The Auction Insider

Strolling the aisles of our recent Grass Valley Old West Show a couple of impressions really stayed with me. One is the quality of Americana antiques our vendors have collected and cared for. The second is the passion that antique dealers have for their vocation. At each booth I heard sellers imparting the history of their wares to whomever was willing to listen. Their excitement just filled the air.

Among our favorite dealers are Rob and Brad Watts whose outstanding Bohlin saddle (lavishly ornamented in Sterling silver and gold) was sold the first day of the show. I dropped by while Brad happily recounted the colorful history of the saddle made in the 1940s, and I was captivated.

Edward Bohlin (1895-1980) was a famed saddle maker in Los Angeles. His saddles adorned the backs of many horses in the annual Rose Parades in the 20s and 30s; major movie stars sat atop a Bohlin saddle – the likes of Ronald Reagan, John Wayne and Tom Mix among them. His reputation was known as far away as St. Louis, MO, where John Volz, the owner of a feed and hardware store decided to reward himself with a pair of custom made Bohlin saddles. He dispatched his young wife to make the round trip drive to Hollywood, California, to fetch the prized pair and bring them home. St. Louis loved its parades and that’s where the Bohlin his-and-hers saddles dazzled the hometown crowds for many years.

The next addition to the Volz family was two boys – twins adopted when the couple found themselves childless. However, as it sometimes happens, they gave birth to a daughter not long after the boys had joined the family.

The family remained immersed in Old West culture, with the daughter becoming an avid rider and horsewoman. When John and his wife passed away in the 1950s, their entire estate was left to their biological daughter. The adopted sons received no bequest. But, the kind-hearted daughter opened the door to the family home and invited the boys to take whatever fancied them. Among the treasures chosen by one of the boys was a Bohlin saddle, while the other took possession of a remarkable collection of Old West firearms.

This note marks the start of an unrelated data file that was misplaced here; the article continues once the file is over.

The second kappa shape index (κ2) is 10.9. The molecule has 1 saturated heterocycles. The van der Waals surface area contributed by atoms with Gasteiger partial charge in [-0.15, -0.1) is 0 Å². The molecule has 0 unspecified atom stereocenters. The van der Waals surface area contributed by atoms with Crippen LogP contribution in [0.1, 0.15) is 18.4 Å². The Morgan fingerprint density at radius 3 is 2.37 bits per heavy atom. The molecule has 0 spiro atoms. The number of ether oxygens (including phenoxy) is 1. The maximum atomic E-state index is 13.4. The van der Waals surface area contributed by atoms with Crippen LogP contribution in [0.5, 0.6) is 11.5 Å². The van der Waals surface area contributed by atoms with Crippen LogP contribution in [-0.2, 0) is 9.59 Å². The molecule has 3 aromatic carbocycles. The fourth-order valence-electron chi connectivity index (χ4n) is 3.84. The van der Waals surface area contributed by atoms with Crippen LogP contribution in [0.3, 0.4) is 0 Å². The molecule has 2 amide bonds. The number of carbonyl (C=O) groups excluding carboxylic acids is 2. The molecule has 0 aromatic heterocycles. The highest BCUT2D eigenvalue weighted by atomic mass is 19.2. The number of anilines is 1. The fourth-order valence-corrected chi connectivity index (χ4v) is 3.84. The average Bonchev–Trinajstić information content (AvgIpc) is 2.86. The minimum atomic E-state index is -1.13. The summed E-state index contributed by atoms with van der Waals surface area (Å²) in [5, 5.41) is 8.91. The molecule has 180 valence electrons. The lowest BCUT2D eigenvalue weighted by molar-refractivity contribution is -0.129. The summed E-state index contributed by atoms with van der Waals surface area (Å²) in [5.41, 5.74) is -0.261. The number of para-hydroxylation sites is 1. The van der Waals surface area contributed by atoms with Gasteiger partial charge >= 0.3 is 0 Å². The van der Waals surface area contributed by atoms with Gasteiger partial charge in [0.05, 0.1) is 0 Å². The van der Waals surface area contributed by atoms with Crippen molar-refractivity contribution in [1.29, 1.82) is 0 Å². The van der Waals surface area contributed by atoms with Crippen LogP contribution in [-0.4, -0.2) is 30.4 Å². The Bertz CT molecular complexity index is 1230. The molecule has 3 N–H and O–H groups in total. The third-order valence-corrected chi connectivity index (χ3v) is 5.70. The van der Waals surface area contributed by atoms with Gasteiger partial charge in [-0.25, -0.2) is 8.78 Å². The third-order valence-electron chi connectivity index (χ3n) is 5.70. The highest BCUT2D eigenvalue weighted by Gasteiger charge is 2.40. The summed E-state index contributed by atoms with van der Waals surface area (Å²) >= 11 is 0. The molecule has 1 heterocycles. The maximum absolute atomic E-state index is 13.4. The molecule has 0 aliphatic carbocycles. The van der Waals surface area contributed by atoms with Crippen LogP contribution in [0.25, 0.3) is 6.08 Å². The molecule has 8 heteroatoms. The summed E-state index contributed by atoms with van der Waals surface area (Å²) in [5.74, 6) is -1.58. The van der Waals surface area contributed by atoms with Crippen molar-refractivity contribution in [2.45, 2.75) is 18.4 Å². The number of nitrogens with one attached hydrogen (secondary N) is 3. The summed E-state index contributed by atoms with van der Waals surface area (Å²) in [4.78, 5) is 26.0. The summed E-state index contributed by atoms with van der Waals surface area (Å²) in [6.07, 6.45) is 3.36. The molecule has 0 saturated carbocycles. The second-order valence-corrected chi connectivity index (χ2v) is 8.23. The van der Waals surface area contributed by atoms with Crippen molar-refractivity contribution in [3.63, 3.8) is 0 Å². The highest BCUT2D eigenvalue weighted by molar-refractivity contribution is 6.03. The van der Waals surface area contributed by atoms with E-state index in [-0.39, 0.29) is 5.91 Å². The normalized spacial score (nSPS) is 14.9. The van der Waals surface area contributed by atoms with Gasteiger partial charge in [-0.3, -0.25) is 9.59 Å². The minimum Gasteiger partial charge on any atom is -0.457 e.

Decades passed but some people never forgot those ornate saddles purchased by the Missouri business owner and a search was on. In the 1960s a lone saddle was discovered by sheer accident when a friend of an antique dealer spotted it displayed in (of all places) the office of a St. Louis car dealer. The Bohlin boy had needed a pick-up truck and traded the saddle, plus a little cash, in exchange for the vehicle. Brad Watts mused that the Volz children had no idea of the value placed on any Bohlin saddle, much less this particular pair. After sufficient prodding, the car dealer agreed to sell it to the collector.

Edward Bohlin Black and White Portrait

In the 1940s, when Mr. Vogt commissioned the saddles, Watts estimates his cost was $3,000 to $5000. At our Old West Show the owner of the Hemley Store in Pendleton, OR, offered a six-figure deal and went home with a crown jewel in the art of saddle making. And, it’s fitting since Pendleton is home to one of the oldest and largest rodeos in the nation, the Pendleton Round Up. The quaint city is a hot bed of nostalgia about the Old West.

Watts added, a little pensively I observed, that the matching saddle made for Mrs. Bohlin is yet to be found. The daughter seems to have vanished into history if, in fact, she kept the ladies saddle at all. I guess the lesson in this historical tale is that you never know where a treasure is waiting in plain sight. So, keep your eyes open for your own Fabulous Find!

Brian Witherell